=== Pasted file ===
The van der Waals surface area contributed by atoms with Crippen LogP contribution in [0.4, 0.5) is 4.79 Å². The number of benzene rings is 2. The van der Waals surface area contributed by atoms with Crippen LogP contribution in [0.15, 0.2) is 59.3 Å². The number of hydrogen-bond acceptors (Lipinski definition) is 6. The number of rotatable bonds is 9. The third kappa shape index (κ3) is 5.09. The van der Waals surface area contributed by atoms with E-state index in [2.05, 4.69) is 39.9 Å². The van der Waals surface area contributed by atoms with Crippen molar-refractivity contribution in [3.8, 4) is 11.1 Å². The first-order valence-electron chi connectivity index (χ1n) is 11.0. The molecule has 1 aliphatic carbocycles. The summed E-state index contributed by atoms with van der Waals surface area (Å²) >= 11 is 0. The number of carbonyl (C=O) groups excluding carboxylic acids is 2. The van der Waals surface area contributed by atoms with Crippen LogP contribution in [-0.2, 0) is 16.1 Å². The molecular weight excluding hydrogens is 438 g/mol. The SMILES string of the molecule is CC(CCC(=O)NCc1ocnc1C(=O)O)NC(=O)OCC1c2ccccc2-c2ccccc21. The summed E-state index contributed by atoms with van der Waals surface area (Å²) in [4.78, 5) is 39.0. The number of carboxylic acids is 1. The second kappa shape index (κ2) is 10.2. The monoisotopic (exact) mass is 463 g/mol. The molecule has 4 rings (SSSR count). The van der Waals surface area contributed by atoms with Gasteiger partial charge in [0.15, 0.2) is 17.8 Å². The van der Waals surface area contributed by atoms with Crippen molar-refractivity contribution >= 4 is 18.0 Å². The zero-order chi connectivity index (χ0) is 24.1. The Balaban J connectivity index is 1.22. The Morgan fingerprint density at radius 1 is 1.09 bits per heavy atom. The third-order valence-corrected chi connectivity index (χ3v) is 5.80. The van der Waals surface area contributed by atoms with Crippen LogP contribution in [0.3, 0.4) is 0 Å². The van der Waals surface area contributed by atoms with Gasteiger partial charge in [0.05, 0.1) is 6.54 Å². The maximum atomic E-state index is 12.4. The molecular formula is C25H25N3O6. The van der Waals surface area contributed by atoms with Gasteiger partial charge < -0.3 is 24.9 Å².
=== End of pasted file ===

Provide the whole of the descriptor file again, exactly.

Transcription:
The van der Waals surface area contributed by atoms with Crippen LogP contribution in [0.4, 0.5) is 4.79 Å². The number of benzene rings is 2. The van der Waals surface area contributed by atoms with Crippen LogP contribution in [0.15, 0.2) is 59.3 Å². The number of hydrogen-bond acceptors (Lipinski definition) is 6. The number of rotatable bonds is 9. The third kappa shape index (κ3) is 5.09. The van der Waals surface area contributed by atoms with E-state index in [2.05, 4.69) is 39.9 Å². The van der Waals surface area contributed by atoms with Crippen molar-refractivity contribution in [3.8, 4) is 11.1 Å². The first-order valence-electron chi connectivity index (χ1n) is 11.0. The molecule has 1 aliphatic carbocycles. The summed E-state index contributed by atoms with van der Waals surface area (Å²) >= 11 is 0. The number of carbonyl (C=O) groups excluding carboxylic acids is 2. The van der Waals surface area contributed by atoms with Crippen LogP contribution in [-0.2, 0) is 16.1 Å². The molecular weight excluding hydrogens is 438 g/mol. The SMILES string of the molecule is CC(CCC(=O)NCc1ocnc1C(=O)O)NC(=O)OCC1c2ccccc2-c2ccccc21. The summed E-state index contributed by atoms with van der Waals surface area (Å²) in [4.78, 5) is 39.0. The number of carboxylic acids is 1. The second kappa shape index (κ2) is 10.2. The monoisotopic (exact) mass is 463 g/mol. The molecule has 4 rings (SSSR count). The van der Waals surface area contributed by atoms with Gasteiger partial charge in [0.15, 0.2) is 17.8 Å². The van der Waals surface area contributed by atoms with Crippen molar-refractivity contribution >= 4 is 18.0 Å². The zero-order chi connectivity index (χ0) is 24.1. The Balaban J connectivity index is 1.22. The Morgan fingerprint density at radius 1 is 1.09 bits per heavy atom. The third-order valence-corrected chi connectivity index (χ3v) is 5.80. The van der Waals surface area contributed by atoms with Crippen LogP contribution in [0.3, 0.4) is 0 Å². The van der Waals surface area contributed by atoms with Gasteiger partial charge in [0.05, 0.1) is 6.54 Å². The maximum atomic E-state index is 12.4. The molecular formula is C25H25N3O6. The van der Waals surface area contributed by atoms with Gasteiger partial charge < -0.3 is 24.9 Å².